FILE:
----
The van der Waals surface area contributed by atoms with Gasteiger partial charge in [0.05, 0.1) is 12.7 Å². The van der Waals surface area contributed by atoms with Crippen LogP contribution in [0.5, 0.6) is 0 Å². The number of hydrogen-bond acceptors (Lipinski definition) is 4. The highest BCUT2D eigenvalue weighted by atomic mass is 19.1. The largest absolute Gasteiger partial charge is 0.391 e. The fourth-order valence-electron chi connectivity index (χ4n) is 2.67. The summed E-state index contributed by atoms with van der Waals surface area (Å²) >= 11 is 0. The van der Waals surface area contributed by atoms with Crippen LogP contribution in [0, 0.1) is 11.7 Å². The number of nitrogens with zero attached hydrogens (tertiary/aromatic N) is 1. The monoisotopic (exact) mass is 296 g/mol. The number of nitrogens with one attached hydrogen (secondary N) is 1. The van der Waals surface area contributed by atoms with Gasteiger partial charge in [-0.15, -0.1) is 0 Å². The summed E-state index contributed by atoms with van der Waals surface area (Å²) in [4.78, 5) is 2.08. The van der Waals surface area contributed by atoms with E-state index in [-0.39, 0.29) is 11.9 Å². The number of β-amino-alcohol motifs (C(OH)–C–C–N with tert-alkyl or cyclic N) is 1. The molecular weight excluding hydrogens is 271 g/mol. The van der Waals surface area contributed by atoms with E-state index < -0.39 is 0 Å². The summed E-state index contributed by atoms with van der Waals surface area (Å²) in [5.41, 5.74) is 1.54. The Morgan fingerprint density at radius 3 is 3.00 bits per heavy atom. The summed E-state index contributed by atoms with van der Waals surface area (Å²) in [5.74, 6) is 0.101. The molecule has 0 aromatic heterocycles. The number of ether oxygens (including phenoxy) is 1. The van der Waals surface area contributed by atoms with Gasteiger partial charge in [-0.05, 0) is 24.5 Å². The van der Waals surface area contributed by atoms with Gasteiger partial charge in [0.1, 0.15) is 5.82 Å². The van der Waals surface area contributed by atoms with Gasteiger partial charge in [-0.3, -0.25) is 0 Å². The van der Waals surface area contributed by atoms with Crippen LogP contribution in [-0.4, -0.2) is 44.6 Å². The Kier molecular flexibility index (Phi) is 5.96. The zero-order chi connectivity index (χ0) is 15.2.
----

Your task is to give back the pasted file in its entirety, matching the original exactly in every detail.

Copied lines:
The van der Waals surface area contributed by atoms with Gasteiger partial charge in [0.05, 0.1) is 12.7 Å². The van der Waals surface area contributed by atoms with Crippen LogP contribution in [0.5, 0.6) is 0 Å². The number of hydrogen-bond acceptors (Lipinski definition) is 4. The highest BCUT2D eigenvalue weighted by atomic mass is 19.1. The largest absolute Gasteiger partial charge is 0.391 e. The fourth-order valence-electron chi connectivity index (χ4n) is 2.67. The summed E-state index contributed by atoms with van der Waals surface area (Å²) >= 11 is 0. The van der Waals surface area contributed by atoms with Crippen LogP contribution in [0, 0.1) is 11.7 Å². The number of nitrogens with zero attached hydrogens (tertiary/aromatic N) is 1. The monoisotopic (exact) mass is 296 g/mol. The number of nitrogens with one attached hydrogen (secondary N) is 1. The van der Waals surface area contributed by atoms with Gasteiger partial charge in [-0.15, -0.1) is 0 Å². The summed E-state index contributed by atoms with van der Waals surface area (Å²) in [4.78, 5) is 2.08. The van der Waals surface area contributed by atoms with E-state index in [-0.39, 0.29) is 11.9 Å². The number of β-amino-alcohol motifs (C(OH)–C–C–N with tert-alkyl or cyclic N) is 1. The molecular weight excluding hydrogens is 271 g/mol. The van der Waals surface area contributed by atoms with E-state index < -0.39 is 0 Å². The summed E-state index contributed by atoms with van der Waals surface area (Å²) in [5.41, 5.74) is 1.54. The Morgan fingerprint density at radius 3 is 3.00 bits per heavy atom. The summed E-state index contributed by atoms with van der Waals surface area (Å²) in [5.74, 6) is 0.101. The molecule has 0 aromatic heterocycles. The number of ether oxygens (including phenoxy) is 1. The van der Waals surface area contributed by atoms with Gasteiger partial charge in [-0.05, 0) is 24.5 Å². The van der Waals surface area contributed by atoms with Gasteiger partial charge in [0.1, 0.15) is 5.82 Å². The van der Waals surface area contributed by atoms with Gasteiger partial charge in [-0.3, -0.25) is 0 Å². The van der Waals surface area contributed by atoms with Crippen LogP contribution in [-0.4, -0.2) is 44.6 Å². The Kier molecular flexibility index (Phi) is 5.96. The zero-order chi connectivity index (χ0) is 15.2.